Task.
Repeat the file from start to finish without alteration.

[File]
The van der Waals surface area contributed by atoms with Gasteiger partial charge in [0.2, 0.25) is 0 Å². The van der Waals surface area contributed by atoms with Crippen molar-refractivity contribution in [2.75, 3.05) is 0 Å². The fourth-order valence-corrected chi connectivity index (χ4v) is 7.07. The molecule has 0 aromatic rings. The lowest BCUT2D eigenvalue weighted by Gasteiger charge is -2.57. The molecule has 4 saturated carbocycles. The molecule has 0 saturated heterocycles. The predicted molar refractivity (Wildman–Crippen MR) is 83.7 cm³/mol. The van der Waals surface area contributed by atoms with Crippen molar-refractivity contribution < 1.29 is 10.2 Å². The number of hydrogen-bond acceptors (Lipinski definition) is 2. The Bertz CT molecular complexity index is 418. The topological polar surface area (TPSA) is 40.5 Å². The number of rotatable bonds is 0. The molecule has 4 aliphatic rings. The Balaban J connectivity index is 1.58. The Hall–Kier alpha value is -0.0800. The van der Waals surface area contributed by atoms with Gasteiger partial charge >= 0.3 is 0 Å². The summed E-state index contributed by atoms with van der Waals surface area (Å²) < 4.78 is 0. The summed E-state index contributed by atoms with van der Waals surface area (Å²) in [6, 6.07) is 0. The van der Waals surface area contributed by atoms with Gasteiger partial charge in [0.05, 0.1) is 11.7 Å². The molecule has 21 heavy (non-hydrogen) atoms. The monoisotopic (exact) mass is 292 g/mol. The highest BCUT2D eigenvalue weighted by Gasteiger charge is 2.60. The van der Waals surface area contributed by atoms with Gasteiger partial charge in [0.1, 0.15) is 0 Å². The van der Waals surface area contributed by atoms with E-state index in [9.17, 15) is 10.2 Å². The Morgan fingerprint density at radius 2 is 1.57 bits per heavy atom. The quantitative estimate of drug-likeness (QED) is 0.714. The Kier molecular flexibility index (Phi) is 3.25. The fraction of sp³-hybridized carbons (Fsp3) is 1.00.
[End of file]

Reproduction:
The van der Waals surface area contributed by atoms with Gasteiger partial charge in [0.2, 0.25) is 0 Å². The van der Waals surface area contributed by atoms with Crippen molar-refractivity contribution in [2.75, 3.05) is 0 Å². The fourth-order valence-corrected chi connectivity index (χ4v) is 7.07. The molecule has 0 aromatic rings. The lowest BCUT2D eigenvalue weighted by Gasteiger charge is -2.57. The molecule has 4 saturated carbocycles. The molecule has 0 saturated heterocycles. The predicted molar refractivity (Wildman–Crippen MR) is 83.7 cm³/mol. The van der Waals surface area contributed by atoms with Crippen molar-refractivity contribution < 1.29 is 10.2 Å². The number of hydrogen-bond acceptors (Lipinski definition) is 2. The Bertz CT molecular complexity index is 418. The topological polar surface area (TPSA) is 40.5 Å². The number of rotatable bonds is 0. The molecule has 4 aliphatic rings. The Balaban J connectivity index is 1.58. The Hall–Kier alpha value is -0.0800. The van der Waals surface area contributed by atoms with Gasteiger partial charge >= 0.3 is 0 Å². The summed E-state index contributed by atoms with van der Waals surface area (Å²) < 4.78 is 0. The summed E-state index contributed by atoms with van der Waals surface area (Å²) in [6, 6.07) is 0. The van der Waals surface area contributed by atoms with Gasteiger partial charge in [0.05, 0.1) is 11.7 Å². The molecule has 21 heavy (non-hydrogen) atoms. The monoisotopic (exact) mass is 292 g/mol. The highest BCUT2D eigenvalue weighted by Gasteiger charge is 2.60. The van der Waals surface area contributed by atoms with Gasteiger partial charge in [0.1, 0.15) is 0 Å². The van der Waals surface area contributed by atoms with E-state index in [9.17, 15) is 10.2 Å². The Morgan fingerprint density at radius 2 is 1.57 bits per heavy atom. The quantitative estimate of drug-likeness (QED) is 0.714. The Kier molecular flexibility index (Phi) is 3.25. The fraction of sp³-hybridized carbons (Fsp3) is 1.00.